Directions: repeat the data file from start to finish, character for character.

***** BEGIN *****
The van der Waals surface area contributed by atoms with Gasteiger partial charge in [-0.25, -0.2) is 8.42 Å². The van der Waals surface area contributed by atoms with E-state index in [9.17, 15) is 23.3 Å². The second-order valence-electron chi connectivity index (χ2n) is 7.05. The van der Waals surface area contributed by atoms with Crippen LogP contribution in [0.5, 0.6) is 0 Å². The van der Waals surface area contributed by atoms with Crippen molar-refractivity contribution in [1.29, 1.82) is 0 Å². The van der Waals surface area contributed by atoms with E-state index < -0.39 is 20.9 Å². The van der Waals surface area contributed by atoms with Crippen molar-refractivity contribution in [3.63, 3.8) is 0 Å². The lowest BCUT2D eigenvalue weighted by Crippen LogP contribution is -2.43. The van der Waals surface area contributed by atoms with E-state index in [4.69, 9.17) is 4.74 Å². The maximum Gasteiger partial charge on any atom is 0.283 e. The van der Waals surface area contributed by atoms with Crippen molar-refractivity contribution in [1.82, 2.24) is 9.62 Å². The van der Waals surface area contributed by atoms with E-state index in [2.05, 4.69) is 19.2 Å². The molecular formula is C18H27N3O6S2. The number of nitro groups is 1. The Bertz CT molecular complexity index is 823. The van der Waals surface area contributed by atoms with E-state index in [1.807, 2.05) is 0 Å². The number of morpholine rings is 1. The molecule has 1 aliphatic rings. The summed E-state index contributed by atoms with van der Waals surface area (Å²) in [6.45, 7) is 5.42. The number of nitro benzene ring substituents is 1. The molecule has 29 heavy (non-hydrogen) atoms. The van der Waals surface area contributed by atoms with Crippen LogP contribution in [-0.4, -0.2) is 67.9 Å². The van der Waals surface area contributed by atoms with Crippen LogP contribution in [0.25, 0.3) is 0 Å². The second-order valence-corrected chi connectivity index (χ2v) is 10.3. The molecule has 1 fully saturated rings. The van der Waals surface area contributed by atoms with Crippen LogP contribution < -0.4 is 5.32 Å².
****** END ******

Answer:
The van der Waals surface area contributed by atoms with Gasteiger partial charge in [-0.25, -0.2) is 8.42 Å². The van der Waals surface area contributed by atoms with E-state index in [9.17, 15) is 23.3 Å². The second-order valence-electron chi connectivity index (χ2n) is 7.05. The van der Waals surface area contributed by atoms with Crippen LogP contribution in [0.5, 0.6) is 0 Å². The van der Waals surface area contributed by atoms with Crippen molar-refractivity contribution in [1.29, 1.82) is 0 Å². The van der Waals surface area contributed by atoms with E-state index < -0.39 is 20.9 Å². The van der Waals surface area contributed by atoms with Crippen molar-refractivity contribution in [3.63, 3.8) is 0 Å². The lowest BCUT2D eigenvalue weighted by Crippen LogP contribution is -2.43. The van der Waals surface area contributed by atoms with E-state index in [4.69, 9.17) is 4.74 Å². The maximum Gasteiger partial charge on any atom is 0.283 e. The van der Waals surface area contributed by atoms with Crippen molar-refractivity contribution in [1.82, 2.24) is 9.62 Å². The van der Waals surface area contributed by atoms with E-state index in [2.05, 4.69) is 19.2 Å². The molecular formula is C18H27N3O6S2. The number of nitro groups is 1. The Bertz CT molecular complexity index is 823. The van der Waals surface area contributed by atoms with E-state index in [1.807, 2.05) is 0 Å². The number of morpholine rings is 1. The molecule has 1 aliphatic rings. The summed E-state index contributed by atoms with van der Waals surface area (Å²) in [6.45, 7) is 5.42. The number of nitro benzene ring substituents is 1. The molecule has 29 heavy (non-hydrogen) atoms. The van der Waals surface area contributed by atoms with Crippen LogP contribution in [-0.4, -0.2) is 67.9 Å². The van der Waals surface area contributed by atoms with Crippen LogP contribution in [0.25, 0.3) is 0 Å². The second-order valence-corrected chi connectivity index (χ2v) is 10.3. The molecule has 1 fully saturated rings. The van der Waals surface area contributed by atoms with Crippen LogP contribution < -0.4 is 5.32 Å².